• **Edit** Rest. Lordy how could I forget rest? Whether its sleep (within reason), a slow walk, some TV, or doing very little with a good friend, I think rest is crucial to recovery. It gives your mind time to heal.

What did I leave out? What’s worked for you? Click through to the individual post to leave a comment or email me at

This Blog is Full of Liverwurst

As I’ve mentioned in past posts, I hate when people seem to think that they can fix, off the top of their heads(!), problems that have taken me years to even define. It’s rude and almost never helpful, almost always hurtful. I strive in this blog to never give flippant advice, and to never assume that I know how something will affect any given reader.

And toward that end: The Menu Approach.

I'll start with some Exercise and have the You Do You! as an entre please.

I’ll start with some Exercise and have the You Do You! as an entre please.
(Getting fancy with the multimedia, people!)


When I was feeling better, I would use The Menu Approach when there were too many cool things to do. To avoid becoming overwhelmed at picking the right one, I would pretend all my options were on a menu.

I might want to order everything, but if I tried to eat it all I’d have a terrible night. Also, I don’t expect myself to always pick the absolute best thing on a menu. I just pick something and it’s almost always perfectly good. (I know plenty of people who do stress out about menu choices. If you’re one of them – this post might be liverwurst.)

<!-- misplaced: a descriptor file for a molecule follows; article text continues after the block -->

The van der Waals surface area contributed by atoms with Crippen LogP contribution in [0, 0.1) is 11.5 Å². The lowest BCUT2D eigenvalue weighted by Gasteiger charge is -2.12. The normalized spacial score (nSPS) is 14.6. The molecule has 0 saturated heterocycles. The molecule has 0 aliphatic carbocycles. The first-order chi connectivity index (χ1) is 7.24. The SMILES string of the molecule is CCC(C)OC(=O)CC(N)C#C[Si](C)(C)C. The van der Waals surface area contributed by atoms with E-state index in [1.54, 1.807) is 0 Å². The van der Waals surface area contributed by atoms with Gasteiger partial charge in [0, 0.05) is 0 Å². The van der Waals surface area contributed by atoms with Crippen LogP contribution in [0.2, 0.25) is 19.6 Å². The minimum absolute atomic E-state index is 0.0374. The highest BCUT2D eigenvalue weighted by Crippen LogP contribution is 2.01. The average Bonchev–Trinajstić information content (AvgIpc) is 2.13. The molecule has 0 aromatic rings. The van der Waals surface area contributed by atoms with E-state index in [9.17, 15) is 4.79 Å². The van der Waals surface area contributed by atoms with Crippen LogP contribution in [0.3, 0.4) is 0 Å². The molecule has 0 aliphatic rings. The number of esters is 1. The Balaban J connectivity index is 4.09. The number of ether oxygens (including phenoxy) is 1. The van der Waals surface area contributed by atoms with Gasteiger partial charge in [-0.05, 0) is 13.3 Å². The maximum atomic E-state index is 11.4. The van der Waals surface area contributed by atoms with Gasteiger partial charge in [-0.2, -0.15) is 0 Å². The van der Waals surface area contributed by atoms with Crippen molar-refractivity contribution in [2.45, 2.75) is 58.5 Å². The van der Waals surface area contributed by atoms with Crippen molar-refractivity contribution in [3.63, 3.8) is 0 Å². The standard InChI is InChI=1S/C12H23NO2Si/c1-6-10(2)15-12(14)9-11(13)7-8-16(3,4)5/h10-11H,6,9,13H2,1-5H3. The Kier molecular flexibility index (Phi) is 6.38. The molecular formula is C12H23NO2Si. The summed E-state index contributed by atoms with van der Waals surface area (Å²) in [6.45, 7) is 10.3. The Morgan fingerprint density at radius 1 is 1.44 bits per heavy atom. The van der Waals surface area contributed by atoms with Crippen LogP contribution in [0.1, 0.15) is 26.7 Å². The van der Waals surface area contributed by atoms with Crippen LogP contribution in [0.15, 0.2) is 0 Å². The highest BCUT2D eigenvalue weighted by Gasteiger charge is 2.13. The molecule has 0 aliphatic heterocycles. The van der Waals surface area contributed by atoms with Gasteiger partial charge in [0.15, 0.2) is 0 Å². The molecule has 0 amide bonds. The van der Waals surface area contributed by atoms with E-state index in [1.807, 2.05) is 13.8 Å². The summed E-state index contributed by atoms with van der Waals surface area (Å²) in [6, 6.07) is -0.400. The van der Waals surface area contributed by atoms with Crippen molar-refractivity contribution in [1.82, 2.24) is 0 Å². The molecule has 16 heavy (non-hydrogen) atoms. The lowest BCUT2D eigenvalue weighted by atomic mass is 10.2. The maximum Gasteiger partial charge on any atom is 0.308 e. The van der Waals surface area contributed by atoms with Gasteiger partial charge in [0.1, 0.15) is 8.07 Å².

I try now to use The Menu Approach when people give me advice, even if they don’t present the advice as optional. Oh, you think I should wake up earlier because it might help me avoid nightmares? Thanks. I’ll put that on the menu, but I feel NO sense of urgency in trying it out.

I use The Menu Approach to rob the advice of its sting. The “wise adviser” may not realize that mornings are the hardest part of the day for many depressed people, and that making your morning longer might be a special kind of torture.

So instead of getting mad at them for thinking they know what’s good for me when they do NOT understand what’s going on with me, I put it on The Menu. And sometimes I just let it sit there. Like liverwurst.

P.S. This blog is full of liverwurst! Please treat it as such

The Benefits of Treading Water

I’ve written a little before about depression metaphors. Once I hear one that feels right, I tend to stick to a metaphor as if it were true. They’re not true, and I think it’s really important to shop around.

The cliff metaphor seemed appropriate when I was first diagnosed. It captures that idea that you can face a lot of difficulty and still be ok, you can still be on top of the mountain, plodding along. And then something terrible happens in your life or in your brain and suddenly it feels like you’ve fallen. You can no longer even struggle, or you can but it won’t do any good. You’re over the cliff and it feels impossible to help yourself.

Nowadays my favorite metaphor for what I’m dealing with is treading water. It’s constant, it’s difficult, it’s exhausting. Continuing to tread doesn’t feel like it’s making me stronger. It’s just wearing me down.

In those rare moments when I realize that I’m more comfortable than usual, I imagine that the floor has risen, that I’m standing for a bit. I can rest.